With an embarrassing amount of trepidation, I’m writing my first post in weeks without the crutch of my most recent addiction.

You know what I’m talking about — “Auto-tune” for writers — Chat GPT.

The technology — at once thrilling and alluring — opened my mind up to endless possibilities — until it didn’t.

I expeditiously found myself lobbing dull directives into a machine that I’d taught to take on a pseudo-Chris Dessi. I fed it my blog and portions of my books, while at the same time feeding it a bit of my soul.

It was a short-lived romance — hot and heavy at first — the lust at first sight you feel in your 20s only to learn to avoid in the more sober clear-eyed 30s and 40s.

I’m done with her elixir, and I’m done with the allure of what she can do. She can’t help me, nor can she help you.

She’s a tool to help us in other ways. Content marketing for our companies. The heavy lifting — the soulless content that drives our online machines. Sure. But to write from the heart — on your blog, or your newsletter?

I’d argue, no.

To share the inner workings of our souls — to speak of the weight on our chests that makes us cry silently each night — mourning the parent we’ve lost or the missed opportunities we’ve passed. This machine just can’t grasp it.

It can’t dig into the dark recesses of my mind and recall the time in London, when I — still glassy-eyed from an evening’s worth of cocaine and vodka, thought it prudent to begin my long journey home from the clubs by foot.

Only to realize the colossal error of my intoxicated judgment after I felt the beginnings of what would become raw torn blisters form. Which thankfully led to my eventually acquiescing to hail a cab.

The London cabby had been out early on that Sunday morning having driven a family to Heathrow for an early flight.

London cab drivers are all smart — barring none. To drive a cab in London one must pass what is called having done “the knowledge” — a rigorous exam where they need to commit the whole of London to memory.

They are the human version of Waze before Waze was Waze and way before Google Maps mapped a single map. These men and women know that city from top to bottom and are always lovely to ride with — well, almost always.

The machine can’t speak of the shame I felt while seeing the look on this lovely chap’s face as I clumsily fell into his cab, stinking of smoke, sweat & booze — topped off with a dash of cheap Russian perfume, acquired from my last and final stop of the evening.

Shame born from my trying (quite unsuccessfully) to avoid spilling the remaining blow from its now mangled bag. Then slowly unravel the (previously rolled tight) cash to pay said lovely chap.

Fuck me.

I unraveled it slowly — then smoothed the bill out on my thigh — licked my finger, then slowly slid my damp finger along the bill — then quickly plunged it back into my mouth. He grimaced at me in the rearview.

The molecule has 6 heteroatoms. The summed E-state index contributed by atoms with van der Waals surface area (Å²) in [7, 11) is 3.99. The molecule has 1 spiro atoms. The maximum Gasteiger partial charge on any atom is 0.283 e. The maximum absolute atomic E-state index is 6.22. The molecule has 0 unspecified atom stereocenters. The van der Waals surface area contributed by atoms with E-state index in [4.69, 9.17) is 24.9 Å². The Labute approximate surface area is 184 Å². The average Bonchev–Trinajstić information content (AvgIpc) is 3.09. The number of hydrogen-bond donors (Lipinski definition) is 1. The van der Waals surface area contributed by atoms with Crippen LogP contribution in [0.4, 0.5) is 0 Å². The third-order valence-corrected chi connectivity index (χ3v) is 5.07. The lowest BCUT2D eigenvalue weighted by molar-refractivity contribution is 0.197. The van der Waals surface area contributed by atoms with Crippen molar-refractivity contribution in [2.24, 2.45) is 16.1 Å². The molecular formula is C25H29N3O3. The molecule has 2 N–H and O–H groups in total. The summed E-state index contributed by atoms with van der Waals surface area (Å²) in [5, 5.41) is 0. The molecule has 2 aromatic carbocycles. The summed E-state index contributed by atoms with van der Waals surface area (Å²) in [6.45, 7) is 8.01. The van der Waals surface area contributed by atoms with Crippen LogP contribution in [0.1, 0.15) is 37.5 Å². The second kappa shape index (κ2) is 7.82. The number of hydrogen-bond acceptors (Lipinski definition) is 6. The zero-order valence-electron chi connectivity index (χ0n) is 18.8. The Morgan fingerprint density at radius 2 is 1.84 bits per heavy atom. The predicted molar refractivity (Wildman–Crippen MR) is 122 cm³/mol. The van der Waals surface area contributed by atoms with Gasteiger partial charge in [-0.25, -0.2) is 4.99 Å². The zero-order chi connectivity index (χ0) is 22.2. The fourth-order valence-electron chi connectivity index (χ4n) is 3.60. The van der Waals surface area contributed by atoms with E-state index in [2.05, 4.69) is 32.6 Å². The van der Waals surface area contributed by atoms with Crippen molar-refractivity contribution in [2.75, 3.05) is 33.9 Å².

Thankfully my shame was at least dulled a bit by booze and blow.

The filth of the note made my finger taste bitter —but then the medicinal bite of the blow hit and (almost instantly) my pounding headache was alleviated …for now.

With my dept fully settled, I gingerly exited the cab — squinting, while failing at any attempt to shield the Sunday morning sunshine — a low grumbling cough shook my body.

I make a deep and ugly oinking grunt — to pull the blow stuck in the back of my throat down into my beat-up body.

I fumble for my keys, but the red door to my building swings open. It’s the May-December gay couple who live above me. Off to play squash. I don’t make eye contact, but I manage some pleasantries “Yes, it’s a lovely day — enjoy your game!” …torture.

I enter the hallway, shuffle up the steps, and finally arrive at an empty flat. It stinks of stale Stella Artois.

I think to myself that I should open the windows. I don’t. Dreadful silence. It’s 8 am on Sunday. Spring of 2003.

I’m single & living alone in London. Desperately homesick. Ripe to get back to New York, and leave London and this lifestyle behind.

I look around the empty flat — just as I left it. No family to have been worried about my whereabouts.

My brain is whirring like a Ferrari about to break down in the right lane of a highway. High RPMs, but losing torque quickly.

I look at my phone — all remaining hookups and side pieces have long since paired off for the night.

I close the shades to sleep off the damage of the previous night’s debauchery. I set my alarm for 1 pm, even though I know it will take another 2 hours before I can find sleep. But -that should do.

Another wasted Sunday.

Nope: AI just can’t do it.